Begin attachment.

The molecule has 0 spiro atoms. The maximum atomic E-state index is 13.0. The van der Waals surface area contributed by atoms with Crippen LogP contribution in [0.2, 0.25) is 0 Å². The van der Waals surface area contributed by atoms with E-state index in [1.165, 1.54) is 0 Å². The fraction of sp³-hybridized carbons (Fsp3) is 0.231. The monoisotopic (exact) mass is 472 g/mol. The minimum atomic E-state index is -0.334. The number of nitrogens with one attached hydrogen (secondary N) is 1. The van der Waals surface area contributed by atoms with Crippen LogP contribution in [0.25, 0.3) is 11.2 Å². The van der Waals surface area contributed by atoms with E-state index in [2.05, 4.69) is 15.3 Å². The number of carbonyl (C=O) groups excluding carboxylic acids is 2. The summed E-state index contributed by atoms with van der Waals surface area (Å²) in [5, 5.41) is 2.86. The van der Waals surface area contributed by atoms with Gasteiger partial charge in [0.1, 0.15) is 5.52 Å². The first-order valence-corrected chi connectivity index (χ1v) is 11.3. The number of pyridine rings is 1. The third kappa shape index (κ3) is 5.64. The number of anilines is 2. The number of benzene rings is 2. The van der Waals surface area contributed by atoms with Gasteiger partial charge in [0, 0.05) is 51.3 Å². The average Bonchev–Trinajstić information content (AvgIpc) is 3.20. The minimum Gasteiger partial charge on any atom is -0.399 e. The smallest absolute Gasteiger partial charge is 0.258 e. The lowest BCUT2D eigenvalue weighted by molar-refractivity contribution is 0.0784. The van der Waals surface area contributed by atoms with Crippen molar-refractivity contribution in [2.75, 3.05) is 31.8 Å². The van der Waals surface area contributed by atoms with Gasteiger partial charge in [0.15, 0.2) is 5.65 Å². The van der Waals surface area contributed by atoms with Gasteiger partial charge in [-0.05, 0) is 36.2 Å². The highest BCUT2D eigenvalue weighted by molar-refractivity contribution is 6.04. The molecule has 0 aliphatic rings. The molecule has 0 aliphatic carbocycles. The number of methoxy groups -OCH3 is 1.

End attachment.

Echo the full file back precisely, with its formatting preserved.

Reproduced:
The molecule has 0 spiro atoms. The maximum atomic E-state index is 13.0. The van der Waals surface area contributed by atoms with Crippen LogP contribution in [0.2, 0.25) is 0 Å². The van der Waals surface area contributed by atoms with E-state index in [1.165, 1.54) is 0 Å². The fraction of sp³-hybridized carbons (Fsp3) is 0.231. The monoisotopic (exact) mass is 472 g/mol. The minimum atomic E-state index is -0.334. The number of nitrogens with one attached hydrogen (secondary N) is 1. The van der Waals surface area contributed by atoms with Crippen LogP contribution in [0.25, 0.3) is 11.2 Å². The van der Waals surface area contributed by atoms with E-state index in [2.05, 4.69) is 15.3 Å². The number of carbonyl (C=O) groups excluding carboxylic acids is 2. The summed E-state index contributed by atoms with van der Waals surface area (Å²) in [5, 5.41) is 2.86. The van der Waals surface area contributed by atoms with Gasteiger partial charge in [0.1, 0.15) is 5.52 Å². The first-order valence-corrected chi connectivity index (χ1v) is 11.3. The number of pyridine rings is 1. The third kappa shape index (κ3) is 5.64. The number of anilines is 2. The number of benzene rings is 2. The van der Waals surface area contributed by atoms with Gasteiger partial charge in [0, 0.05) is 51.3 Å². The average Bonchev–Trinajstić information content (AvgIpc) is 3.20. The minimum Gasteiger partial charge on any atom is -0.399 e. The smallest absolute Gasteiger partial charge is 0.258 e. The lowest BCUT2D eigenvalue weighted by molar-refractivity contribution is 0.0784. The van der Waals surface area contributed by atoms with Crippen molar-refractivity contribution in [2.75, 3.05) is 31.8 Å². The van der Waals surface area contributed by atoms with Gasteiger partial charge in [0.15, 0.2) is 5.65 Å². The van der Waals surface area contributed by atoms with Gasteiger partial charge in [-0.05, 0) is 36.2 Å². The highest BCUT2D eigenvalue weighted by molar-refractivity contribution is 6.04. The molecule has 0 aliphatic rings. The molecule has 0 aliphatic carbocycles. The number of methoxy groups -OCH3 is 1.